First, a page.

Snow Lions And Unicorns: What Lion Dances Look Like In Different Parts Of The World
The lion dance is a tradition to commemorate the defeat of 'Nian', a mythical beast that came to attack villages in China every new year
According to ancient Chinese legend, when the villagers in China learned that the beast was afraid of loud noises and the colour red, they painted their houses red and put up firecrackers on every first day of the lunar calendar. The news spread, and everyone commanded the ways of defending against the beast.
The lion dance is performed to tell the origin story of Chinese New Year and celebrate the festivity.
It is believed that the lion dance will bring good luck and fortune to the premise where it is performed, which explains why the lion dance is often performed on important occasions such as weddings and business opening ceremonies.
While we Malaysians are familiar with the yellow-red-costumed lion dance, we are also the one who popularised the acrobatic lion dance on poles
The acrobatic lion dance on poles is called High Pole Lion Dance.
It's a Muar-born tradition and has been recognised by the United Nations Educational, Scientific, and Cultural Organisation (Unesco), according to theSundaily.
However, do you know that the Chinese communities around the world have lion dances of their own?
All of them have a distinctive style. In some cultures, the lion dance is also performed outside of new year celebrations.
Below is a list of how the lion dance looks like in five different countries:
Known in Japanese as 'shishimai', the lion dance is performed during Kanegusuku Shishimai Festival, which falls on the full moon of every September, according to local travel site Okinawa Information.
It is believed that the dance can cast away evil spirits and it is performed with high energy and elegance. Instead of dancing to drums, shishimai is performed to folk songs played from a sanshin, a three-string musical instrument.
Furthermore, Japan Update noted that the style of dancing and design of the lion differs from other regions. It is also performed during religious Shinto festivals.
The lion dance in Korea is called the 'bukcheong lion dance'.
According to Korea.net, the lion dance is commonly catogerised as a folk play, whereby the lion will dance to jaunty melodies played on a six-holed bamboo recorder, called a tungso.
Unlike lion dances in other regions, the bukcheong lion dance is not patriarchal in nature as it is danced along with two women, called the geosa dance. The performance is also joined by a masked person, called the hunchback's dance, as well as a dance with children on adults' shoulders.
Not only is the dance is meant to ward off bad luck, it also acts as a prayer for a bountiful harvest and prosperity for the villages when it is performed during the first lunar month.
The 'snow lion dance', or known locally as Singi Chham, is a lion dance in the Ladakh region, the mountainous region in the north of India, Tibet, Xinjiang (China), and the north of Pakistan.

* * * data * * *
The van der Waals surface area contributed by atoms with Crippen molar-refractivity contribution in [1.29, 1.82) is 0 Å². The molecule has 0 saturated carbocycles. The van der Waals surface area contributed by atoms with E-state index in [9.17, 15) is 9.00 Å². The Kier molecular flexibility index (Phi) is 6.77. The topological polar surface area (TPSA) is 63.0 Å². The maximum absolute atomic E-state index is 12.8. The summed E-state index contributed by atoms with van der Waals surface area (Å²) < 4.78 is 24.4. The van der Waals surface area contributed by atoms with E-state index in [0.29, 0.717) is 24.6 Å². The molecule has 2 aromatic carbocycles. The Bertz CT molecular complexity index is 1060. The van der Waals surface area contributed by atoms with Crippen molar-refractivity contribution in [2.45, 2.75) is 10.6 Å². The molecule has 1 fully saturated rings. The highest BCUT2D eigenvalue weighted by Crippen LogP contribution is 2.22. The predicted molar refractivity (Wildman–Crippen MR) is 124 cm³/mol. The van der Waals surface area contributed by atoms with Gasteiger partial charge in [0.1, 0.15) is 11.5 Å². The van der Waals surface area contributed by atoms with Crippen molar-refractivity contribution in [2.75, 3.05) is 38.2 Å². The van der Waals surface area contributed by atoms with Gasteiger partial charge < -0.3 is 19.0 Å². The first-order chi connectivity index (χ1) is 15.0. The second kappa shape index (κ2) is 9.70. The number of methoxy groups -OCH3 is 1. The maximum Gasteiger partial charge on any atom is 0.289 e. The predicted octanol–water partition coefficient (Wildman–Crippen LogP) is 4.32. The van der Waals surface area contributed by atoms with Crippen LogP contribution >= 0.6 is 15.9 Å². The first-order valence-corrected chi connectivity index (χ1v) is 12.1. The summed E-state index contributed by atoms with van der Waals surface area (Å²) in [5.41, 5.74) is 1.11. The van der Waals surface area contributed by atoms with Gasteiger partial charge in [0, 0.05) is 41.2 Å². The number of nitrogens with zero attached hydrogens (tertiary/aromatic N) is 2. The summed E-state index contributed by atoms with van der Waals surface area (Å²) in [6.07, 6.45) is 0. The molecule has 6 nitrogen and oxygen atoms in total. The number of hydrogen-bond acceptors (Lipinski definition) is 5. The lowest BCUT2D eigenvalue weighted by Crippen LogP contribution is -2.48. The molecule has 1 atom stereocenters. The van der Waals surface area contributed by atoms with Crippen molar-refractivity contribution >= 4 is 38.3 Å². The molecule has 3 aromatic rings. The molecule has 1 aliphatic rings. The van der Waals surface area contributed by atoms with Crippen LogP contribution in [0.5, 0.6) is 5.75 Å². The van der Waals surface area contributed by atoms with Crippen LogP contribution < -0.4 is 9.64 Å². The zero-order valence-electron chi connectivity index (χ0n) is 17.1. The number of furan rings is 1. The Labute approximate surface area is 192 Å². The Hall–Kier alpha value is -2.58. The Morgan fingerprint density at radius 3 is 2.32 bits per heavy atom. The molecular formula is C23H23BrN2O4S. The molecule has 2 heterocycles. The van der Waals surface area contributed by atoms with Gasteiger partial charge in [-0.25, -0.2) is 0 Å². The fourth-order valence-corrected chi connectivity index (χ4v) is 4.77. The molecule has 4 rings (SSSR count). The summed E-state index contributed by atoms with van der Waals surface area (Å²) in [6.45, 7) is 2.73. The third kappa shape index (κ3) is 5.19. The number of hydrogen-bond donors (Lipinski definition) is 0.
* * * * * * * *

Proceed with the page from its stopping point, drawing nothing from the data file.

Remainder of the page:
According to a Kickstarter project webpage, which aimed to help Tibetan youths preserve the snow lion dance tradition while raising money to purchase lion dance costumes, the dance tells the story of a family of lions and a famished man.
In the story, the lions came to offer a man milk as he was mediating in hunger. The man restored his physical health after that. The dance is to commemorate the relationship between humans and nature.
The Off, a Himalayan travel site, wrote that the snow lion is a mythical creature that exemplifies enlightenment and fearlessness. It is learned that a snow lion dance costume weighs up to 20kg.
A black costumed yak dances along with the snow lions during the performance too. There is also a standalone yak performance, which is aptly called the 'yak dance'.
The 'Barong dance' is a famous lion dance of the tourist-loved island, Bali, Indonesia.
According to Indonesia national travel site Wonderful Indonesia, the Barong dance is often performed during ritual ceremonies and the dance is a classic portrayal of 'good versus bad'.
In Balinese mythology, Barong is a prominent character taken the form of a lion. It is the King of the Spirits and is deemed as a guardian angel. During the performance, Barong faces up with the Queen of Demons, named Rangda, which in Javanese means 'widow'.
The Barong costume is covered in white thick fur, adorned with gold jewellery and pieces of mirrors. Just like the Chinese lion dance, the Barong dance requires two people dancing in synchronisation to portray the lion in action.
There are two kinds of lion dances in Vietnam, reported Cinet.
In the northern Vietnam, it is called the lion dance, while the southern Vietnam, it is called the unicorn dance.
The lion dance is performed during 15th day of the eight month of the Lunar Year, some time around autumn. The lions come out at dusk along with a group of young performers who hold lanterns suspended on long poles. The lanterns take the shape of various animals like rabbits, dragons, and fish.
As for the unicorn dance, it is performed during the Tet holidays, which falls on the same day as Chinese New Year. The dance revolves around men taking turns to handle the unicorns and they do not cross each other's territory during the performance. They dance to drums and cymbals.
Stylistically, the Vietnamese lion or unicorn dance is very similar to the lion dance in Malaysia.